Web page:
Written by Leif GW Persson, translated by Neil Smith — As retired detective Lars Martin Johansson, a living legend in the Swedish National Police Force, approaches his favourite hot dog kiosk in Stockholm, he hasn’t a care in the world except to savour his favorite lunch ritual. Will it be Yugoslavian bratwurst, Zigeuner schnitzel, or elk sausage? The revered detective is surrounded by admirers as he ponders his choices, all delicious but none too healthy. Unfortunately, the fat and happy ex-cop suffers a massive stroke before his first bite. When Lars wakes up, he is in the neurology ward with a doctor leaning over him.
Besides a right arm rendered useless by the stroke, Lars also learns he has a bad heart and must reform his eating habits before he kills himself. Even his adorable wife Pia can’t cheer him up after that news. Barely on the mend, he is definitely not in the mood for the next development. His doctor, Ulrika Stenholm, begs Lars to help solve a cold case from 1986 – the rape and murder of nine-year old Yasmine Uryegan. The doctor believes she has new information and that only Lars Martin Johansson, the detective who sees around corners, can solve it. Ulrika conveys the story of her father, the priest who died knowing the identity of the child killer via a confessional statement, but whose identity he never revealed. The case hinges on two evidential clues: a feather and a hair clip.
True to his nature, the dogged detective can’t resist the case and starts gathering information while still in hospital. The attendant coroner, still on the force, remembers it well. He outlines the psychological profile of the killer, sardonically referring to him as the sensitive brand of paedophile who is characterised by friendliness, fastidiousness, deep narcissism, and being very dangerous. In fact, the failed investigation has stuck in the craw of Lars’ former colleagues, not just because it was mishandled in every way by a notoriously mediocre, lazy and selfish chief. Had it been his case, Lars would have solved it in short order. And solve it he does.
Before you think you see a spoiler coming, understand that the unique take of this book is that it is not a whodunit, as Lars hones in on the prime suspect early on. The main thrust of the plot is just what he plans to do with the information when there is no hope of the murderer being charged. The statute of limitations applies to the crime.
Working mostly as an armchair detective, Lars ventures out into the field on crutches when needed, pushing away thoughts of his own mortality as he stalks his prey. He deputises an oddball crew of people to help him, recruited gradually as the story unfolds. There’s Mina, his tattooed Goth caregiver; Vladimir, muscle-bound yet gentle helper with the tragic past; and his brother-in-law Alf, a tax officer who leaves no record un-turned. Additional back-up is supplied by ex-partner Bo Jarnebring and Lars’ big brother Evert. There is no shortage of former co-workers who lend their support too, some cheering him on and others offering to kill the perpetrator themselves.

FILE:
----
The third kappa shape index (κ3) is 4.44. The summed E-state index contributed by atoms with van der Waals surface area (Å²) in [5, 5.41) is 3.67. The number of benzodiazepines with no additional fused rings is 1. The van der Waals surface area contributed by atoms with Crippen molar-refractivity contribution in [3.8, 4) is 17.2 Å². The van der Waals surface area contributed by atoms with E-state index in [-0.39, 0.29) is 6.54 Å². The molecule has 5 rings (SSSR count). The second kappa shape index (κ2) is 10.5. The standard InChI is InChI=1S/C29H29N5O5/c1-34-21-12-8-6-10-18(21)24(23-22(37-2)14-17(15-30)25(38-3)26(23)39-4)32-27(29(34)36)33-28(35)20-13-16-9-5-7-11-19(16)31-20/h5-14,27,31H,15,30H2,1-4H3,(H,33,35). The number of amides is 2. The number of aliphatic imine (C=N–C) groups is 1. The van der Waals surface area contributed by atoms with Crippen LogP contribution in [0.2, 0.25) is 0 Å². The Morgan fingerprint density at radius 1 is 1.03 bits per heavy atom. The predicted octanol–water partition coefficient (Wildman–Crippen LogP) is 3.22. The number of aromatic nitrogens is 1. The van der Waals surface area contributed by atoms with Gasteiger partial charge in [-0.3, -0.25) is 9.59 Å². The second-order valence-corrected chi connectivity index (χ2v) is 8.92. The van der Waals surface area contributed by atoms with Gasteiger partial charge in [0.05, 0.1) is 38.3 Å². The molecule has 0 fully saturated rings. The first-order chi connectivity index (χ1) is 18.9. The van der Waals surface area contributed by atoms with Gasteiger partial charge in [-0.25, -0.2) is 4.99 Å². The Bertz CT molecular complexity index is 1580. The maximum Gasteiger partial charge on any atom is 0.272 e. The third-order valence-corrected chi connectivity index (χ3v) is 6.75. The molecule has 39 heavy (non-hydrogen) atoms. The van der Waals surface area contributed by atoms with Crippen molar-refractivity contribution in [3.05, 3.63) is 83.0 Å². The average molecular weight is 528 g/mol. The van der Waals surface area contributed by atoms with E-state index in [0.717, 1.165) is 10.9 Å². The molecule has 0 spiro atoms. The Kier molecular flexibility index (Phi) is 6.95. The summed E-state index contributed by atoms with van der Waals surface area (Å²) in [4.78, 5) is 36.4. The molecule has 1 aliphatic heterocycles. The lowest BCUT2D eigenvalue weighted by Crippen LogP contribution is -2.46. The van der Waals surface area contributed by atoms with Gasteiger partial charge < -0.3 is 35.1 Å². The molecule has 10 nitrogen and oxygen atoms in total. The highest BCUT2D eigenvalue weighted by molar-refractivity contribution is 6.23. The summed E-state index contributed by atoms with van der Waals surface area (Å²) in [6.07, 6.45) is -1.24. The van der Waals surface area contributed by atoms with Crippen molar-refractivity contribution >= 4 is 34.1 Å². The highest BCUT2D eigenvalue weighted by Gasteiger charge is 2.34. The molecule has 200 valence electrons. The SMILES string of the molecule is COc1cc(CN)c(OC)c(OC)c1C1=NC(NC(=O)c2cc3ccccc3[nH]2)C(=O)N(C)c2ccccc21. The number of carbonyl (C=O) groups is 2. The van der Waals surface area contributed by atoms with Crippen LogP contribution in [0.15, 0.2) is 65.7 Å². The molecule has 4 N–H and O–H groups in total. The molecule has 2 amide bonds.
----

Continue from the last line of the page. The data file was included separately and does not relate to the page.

In Leif GW Persson’s carefully paced thriller, the tension instilled into the narrative comes not from identifying the murderer so much as what form of justice can be brought to bear on the guilty who are outside the reach of the penal system. The last quarter of the book deals with Lars’ strategy to confront the child killer and extract a confession. But since this monster can’t be tried for the crime, who should serve as judge, jury and executioner?
Although relatively few of his books are in translation, Persson, along with Swedish contemporaries Sjowall and Wahloo and Henning Mankell, has been at the heart of the Nordic noir literary movement which deals in the dark doings lurking just beneath the idyllic veneer of social democratic society. The Dying Detective is actually the eighth part of a series that began in 1978 featuring the detectives Jarnebring & Johansson, the last three all relating to the shocking unsolved murder of Prime Minister Olof Palme. Even this book touches on the subject as the murder of the girl took place before Swedish law lifted the statute of limitations following Palme’s assassination.
With its fascinating combination of dark humour, sentimentality and procedural detail, the book’s somber ending and the stoical outlook of its characters makes The Dying Detective a must-read for fans of Nordic noir. Winner of the 2011 Glass Key Award, the book is a landmark event in Scandinavian crime fiction. Fans of Jussi Adler-Olsen’s Dept Q series‘ brand of endearingly imperfect but dedicated heroes will find much to enjoy in this title.
CFL Rating: 5 Stars